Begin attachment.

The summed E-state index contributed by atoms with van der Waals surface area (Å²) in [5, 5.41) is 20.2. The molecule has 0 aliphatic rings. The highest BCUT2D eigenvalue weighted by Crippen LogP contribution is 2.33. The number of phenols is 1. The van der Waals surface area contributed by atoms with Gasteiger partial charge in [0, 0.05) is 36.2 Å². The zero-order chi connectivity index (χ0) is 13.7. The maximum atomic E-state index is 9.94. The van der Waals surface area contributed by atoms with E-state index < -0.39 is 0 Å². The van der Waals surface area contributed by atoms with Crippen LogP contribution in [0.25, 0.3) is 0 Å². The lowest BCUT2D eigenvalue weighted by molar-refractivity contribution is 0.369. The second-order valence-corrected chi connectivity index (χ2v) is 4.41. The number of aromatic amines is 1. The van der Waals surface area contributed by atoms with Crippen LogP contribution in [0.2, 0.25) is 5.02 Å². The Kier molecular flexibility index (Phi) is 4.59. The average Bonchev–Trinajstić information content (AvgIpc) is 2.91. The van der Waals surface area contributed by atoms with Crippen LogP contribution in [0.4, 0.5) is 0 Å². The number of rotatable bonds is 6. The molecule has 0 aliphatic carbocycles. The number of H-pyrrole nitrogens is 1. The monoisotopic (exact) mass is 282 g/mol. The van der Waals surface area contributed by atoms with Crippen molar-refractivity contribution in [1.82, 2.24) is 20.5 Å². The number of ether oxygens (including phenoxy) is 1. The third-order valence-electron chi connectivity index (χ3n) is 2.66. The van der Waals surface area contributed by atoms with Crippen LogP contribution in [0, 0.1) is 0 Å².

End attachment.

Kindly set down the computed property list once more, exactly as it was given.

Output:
The summed E-state index contributed by atoms with van der Waals surface area (Å²) in [5, 5.41) is 20.2. The molecule has 0 aliphatic rings. The highest BCUT2D eigenvalue weighted by Crippen LogP contribution is 2.33. The number of phenols is 1. The van der Waals surface area contributed by atoms with Gasteiger partial charge in [0, 0.05) is 36.2 Å². The zero-order chi connectivity index (χ0) is 13.7. The maximum atomic E-state index is 9.94. The van der Waals surface area contributed by atoms with E-state index < -0.39 is 0 Å². The van der Waals surface area contributed by atoms with Crippen LogP contribution in [0.25, 0.3) is 0 Å². The lowest BCUT2D eigenvalue weighted by molar-refractivity contribution is 0.369. The second-order valence-corrected chi connectivity index (χ2v) is 4.41. The number of aromatic amines is 1. The van der Waals surface area contributed by atoms with Crippen LogP contribution in [0.2, 0.25) is 5.02 Å². The Kier molecular flexibility index (Phi) is 4.59. The average Bonchev–Trinajstić information content (AvgIpc) is 2.91. The van der Waals surface area contributed by atoms with Crippen LogP contribution in [0.4, 0.5) is 0 Å². The number of rotatable bonds is 6. The molecule has 0 aliphatic carbocycles. The number of H-pyrrole nitrogens is 1. The monoisotopic (exact) mass is 282 g/mol. The van der Waals surface area contributed by atoms with Crippen molar-refractivity contribution in [1.82, 2.24) is 20.5 Å². The number of ether oxygens (including phenoxy) is 1. The third-order valence-electron chi connectivity index (χ3n) is 2.66. The van der Waals surface area contributed by atoms with Crippen LogP contribution in [0, 0.1) is 0 Å².